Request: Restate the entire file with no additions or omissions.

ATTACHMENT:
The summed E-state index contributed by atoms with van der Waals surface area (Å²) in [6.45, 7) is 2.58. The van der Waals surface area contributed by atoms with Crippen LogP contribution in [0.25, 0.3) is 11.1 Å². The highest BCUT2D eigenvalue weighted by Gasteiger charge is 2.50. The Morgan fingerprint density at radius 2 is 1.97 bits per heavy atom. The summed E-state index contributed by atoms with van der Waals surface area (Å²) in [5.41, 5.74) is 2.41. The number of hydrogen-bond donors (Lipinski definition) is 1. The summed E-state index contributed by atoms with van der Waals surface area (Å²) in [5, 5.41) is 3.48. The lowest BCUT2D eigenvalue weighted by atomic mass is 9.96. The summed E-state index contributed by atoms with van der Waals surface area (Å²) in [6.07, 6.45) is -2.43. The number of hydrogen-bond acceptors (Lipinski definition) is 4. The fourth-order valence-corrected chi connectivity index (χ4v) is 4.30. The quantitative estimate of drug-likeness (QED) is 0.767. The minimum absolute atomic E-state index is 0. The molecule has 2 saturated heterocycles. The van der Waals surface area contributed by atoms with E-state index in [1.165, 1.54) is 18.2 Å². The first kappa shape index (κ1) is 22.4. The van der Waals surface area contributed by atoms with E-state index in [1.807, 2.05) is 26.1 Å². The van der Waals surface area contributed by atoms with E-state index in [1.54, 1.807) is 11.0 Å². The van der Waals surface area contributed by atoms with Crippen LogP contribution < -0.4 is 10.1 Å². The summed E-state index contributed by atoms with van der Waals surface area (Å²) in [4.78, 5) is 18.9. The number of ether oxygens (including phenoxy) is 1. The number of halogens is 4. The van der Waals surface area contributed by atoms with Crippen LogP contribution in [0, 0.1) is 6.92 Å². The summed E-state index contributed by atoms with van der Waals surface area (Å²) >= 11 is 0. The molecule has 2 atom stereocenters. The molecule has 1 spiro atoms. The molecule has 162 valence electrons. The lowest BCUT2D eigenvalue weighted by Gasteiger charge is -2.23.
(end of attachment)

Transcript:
The summed E-state index contributed by atoms with van der Waals surface area (Å²) in [6.45, 7) is 2.58. The van der Waals surface area contributed by atoms with Crippen LogP contribution in [0.25, 0.3) is 11.1 Å². The highest BCUT2D eigenvalue weighted by Gasteiger charge is 2.50. The Morgan fingerprint density at radius 2 is 1.97 bits per heavy atom. The summed E-state index contributed by atoms with van der Waals surface area (Å²) in [5.41, 5.74) is 2.41. The number of hydrogen-bond donors (Lipinski definition) is 1. The summed E-state index contributed by atoms with van der Waals surface area (Å²) in [5, 5.41) is 3.48. The lowest BCUT2D eigenvalue weighted by atomic mass is 9.96. The summed E-state index contributed by atoms with van der Waals surface area (Å²) in [6.07, 6.45) is -2.43. The number of hydrogen-bond acceptors (Lipinski definition) is 4. The fourth-order valence-corrected chi connectivity index (χ4v) is 4.30. The quantitative estimate of drug-likeness (QED) is 0.767. The minimum absolute atomic E-state index is 0. The molecule has 2 saturated heterocycles. The van der Waals surface area contributed by atoms with E-state index in [1.165, 1.54) is 18.2 Å². The first kappa shape index (κ1) is 22.4. The van der Waals surface area contributed by atoms with E-state index in [1.807, 2.05) is 26.1 Å². The van der Waals surface area contributed by atoms with E-state index in [1.54, 1.807) is 11.0 Å². The van der Waals surface area contributed by atoms with Crippen LogP contribution < -0.4 is 10.1 Å². The summed E-state index contributed by atoms with van der Waals surface area (Å²) in [4.78, 5) is 18.9. The number of ether oxygens (including phenoxy) is 1. The number of halogens is 4. The van der Waals surface area contributed by atoms with Crippen LogP contribution in [0, 0.1) is 6.92 Å². The summed E-state index contributed by atoms with van der Waals surface area (Å²) >= 11 is 0. The molecule has 2 atom stereocenters. The molecule has 1 spiro atoms. The molecule has 162 valence electrons. The lowest BCUT2D eigenvalue weighted by Gasteiger charge is -2.23.